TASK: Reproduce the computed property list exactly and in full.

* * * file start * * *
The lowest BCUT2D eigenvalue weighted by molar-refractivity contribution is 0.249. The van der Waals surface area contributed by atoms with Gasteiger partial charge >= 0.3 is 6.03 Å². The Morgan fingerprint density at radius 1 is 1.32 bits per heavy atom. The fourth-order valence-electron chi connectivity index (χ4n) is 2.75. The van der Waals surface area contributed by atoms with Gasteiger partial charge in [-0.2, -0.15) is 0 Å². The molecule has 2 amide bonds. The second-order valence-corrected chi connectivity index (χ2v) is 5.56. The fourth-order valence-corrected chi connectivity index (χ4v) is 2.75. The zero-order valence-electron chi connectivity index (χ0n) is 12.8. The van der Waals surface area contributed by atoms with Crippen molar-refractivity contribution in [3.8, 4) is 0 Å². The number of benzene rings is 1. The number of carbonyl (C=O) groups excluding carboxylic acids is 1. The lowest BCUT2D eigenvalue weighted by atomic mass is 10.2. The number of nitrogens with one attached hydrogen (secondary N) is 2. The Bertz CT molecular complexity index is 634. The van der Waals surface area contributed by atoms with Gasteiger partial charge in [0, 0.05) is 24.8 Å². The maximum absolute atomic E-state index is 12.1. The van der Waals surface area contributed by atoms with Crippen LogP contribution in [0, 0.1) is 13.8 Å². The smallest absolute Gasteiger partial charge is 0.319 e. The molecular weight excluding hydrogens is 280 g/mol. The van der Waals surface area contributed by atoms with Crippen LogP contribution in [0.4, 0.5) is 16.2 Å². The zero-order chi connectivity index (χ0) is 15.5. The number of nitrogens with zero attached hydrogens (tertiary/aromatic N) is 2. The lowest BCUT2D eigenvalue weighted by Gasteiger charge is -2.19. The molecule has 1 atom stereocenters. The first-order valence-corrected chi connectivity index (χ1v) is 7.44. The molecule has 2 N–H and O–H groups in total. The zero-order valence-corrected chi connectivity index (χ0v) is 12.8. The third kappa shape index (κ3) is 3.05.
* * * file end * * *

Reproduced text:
The lowest BCUT2D eigenvalue weighted by molar-refractivity contribution is 0.249. The van der Waals surface area contributed by atoms with Gasteiger partial charge >= 0.3 is 6.03 Å². The Morgan fingerprint density at radius 1 is 1.32 bits per heavy atom. The fourth-order valence-electron chi connectivity index (χ4n) is 2.75. The van der Waals surface area contributed by atoms with Gasteiger partial charge in [-0.2, -0.15) is 0 Å². The molecule has 2 amide bonds. The second-order valence-corrected chi connectivity index (χ2v) is 5.56. The fourth-order valence-corrected chi connectivity index (χ4v) is 2.75. The zero-order valence-electron chi connectivity index (χ0n) is 12.8. The van der Waals surface area contributed by atoms with Crippen molar-refractivity contribution in [3.8, 4) is 0 Å². The number of benzene rings is 1. The number of carbonyl (C=O) groups excluding carboxylic acids is 1. The lowest BCUT2D eigenvalue weighted by atomic mass is 10.2. The number of nitrogens with one attached hydrogen (secondary N) is 2. The Bertz CT molecular complexity index is 634. The van der Waals surface area contributed by atoms with Gasteiger partial charge in [0, 0.05) is 24.8 Å². The maximum absolute atomic E-state index is 12.1. The van der Waals surface area contributed by atoms with Crippen LogP contribution in [0, 0.1) is 13.8 Å². The smallest absolute Gasteiger partial charge is 0.319 e. The molecular weight excluding hydrogens is 280 g/mol. The van der Waals surface area contributed by atoms with Crippen LogP contribution in [0.4, 0.5) is 16.2 Å². The zero-order chi connectivity index (χ0) is 15.5. The number of nitrogens with zero attached hydrogens (tertiary/aromatic N) is 2. The lowest BCUT2D eigenvalue weighted by Gasteiger charge is -2.19. The molecule has 1 atom stereocenters. The first-order valence-corrected chi connectivity index (χ1v) is 7.44. The molecule has 2 N–H and O–H groups in total. The zero-order valence-corrected chi connectivity index (χ0v) is 12.8. The third kappa shape index (κ3) is 3.05.